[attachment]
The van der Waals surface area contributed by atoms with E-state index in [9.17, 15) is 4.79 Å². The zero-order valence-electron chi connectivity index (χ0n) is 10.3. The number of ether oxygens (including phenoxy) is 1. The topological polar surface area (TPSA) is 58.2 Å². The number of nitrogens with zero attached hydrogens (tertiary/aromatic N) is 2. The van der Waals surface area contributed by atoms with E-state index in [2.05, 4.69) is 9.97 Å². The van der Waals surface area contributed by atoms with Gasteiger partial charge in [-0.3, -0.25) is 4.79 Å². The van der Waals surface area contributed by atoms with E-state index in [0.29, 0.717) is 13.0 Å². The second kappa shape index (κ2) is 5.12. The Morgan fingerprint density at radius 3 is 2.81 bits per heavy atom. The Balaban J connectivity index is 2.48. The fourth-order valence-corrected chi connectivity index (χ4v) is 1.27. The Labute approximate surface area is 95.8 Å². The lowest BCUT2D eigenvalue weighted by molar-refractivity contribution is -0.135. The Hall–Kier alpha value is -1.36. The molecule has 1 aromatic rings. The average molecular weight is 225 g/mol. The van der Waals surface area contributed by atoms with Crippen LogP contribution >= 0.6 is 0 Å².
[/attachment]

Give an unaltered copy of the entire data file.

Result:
The van der Waals surface area contributed by atoms with E-state index in [9.17, 15) is 4.79 Å². The zero-order valence-electron chi connectivity index (χ0n) is 10.3. The number of ether oxygens (including phenoxy) is 1. The topological polar surface area (TPSA) is 58.2 Å². The number of nitrogens with zero attached hydrogens (tertiary/aromatic N) is 2. The van der Waals surface area contributed by atoms with E-state index in [2.05, 4.69) is 9.97 Å². The van der Waals surface area contributed by atoms with Gasteiger partial charge in [-0.3, -0.25) is 4.79 Å². The van der Waals surface area contributed by atoms with E-state index in [0.29, 0.717) is 13.0 Å². The second kappa shape index (κ2) is 5.12. The Morgan fingerprint density at radius 3 is 2.81 bits per heavy atom. The Balaban J connectivity index is 2.48. The fourth-order valence-corrected chi connectivity index (χ4v) is 1.27. The Labute approximate surface area is 95.8 Å². The lowest BCUT2D eigenvalue weighted by molar-refractivity contribution is -0.135. The Hall–Kier alpha value is -1.36. The molecule has 1 aromatic rings. The average molecular weight is 225 g/mol. The van der Waals surface area contributed by atoms with Crippen LogP contribution >= 0.6 is 0 Å².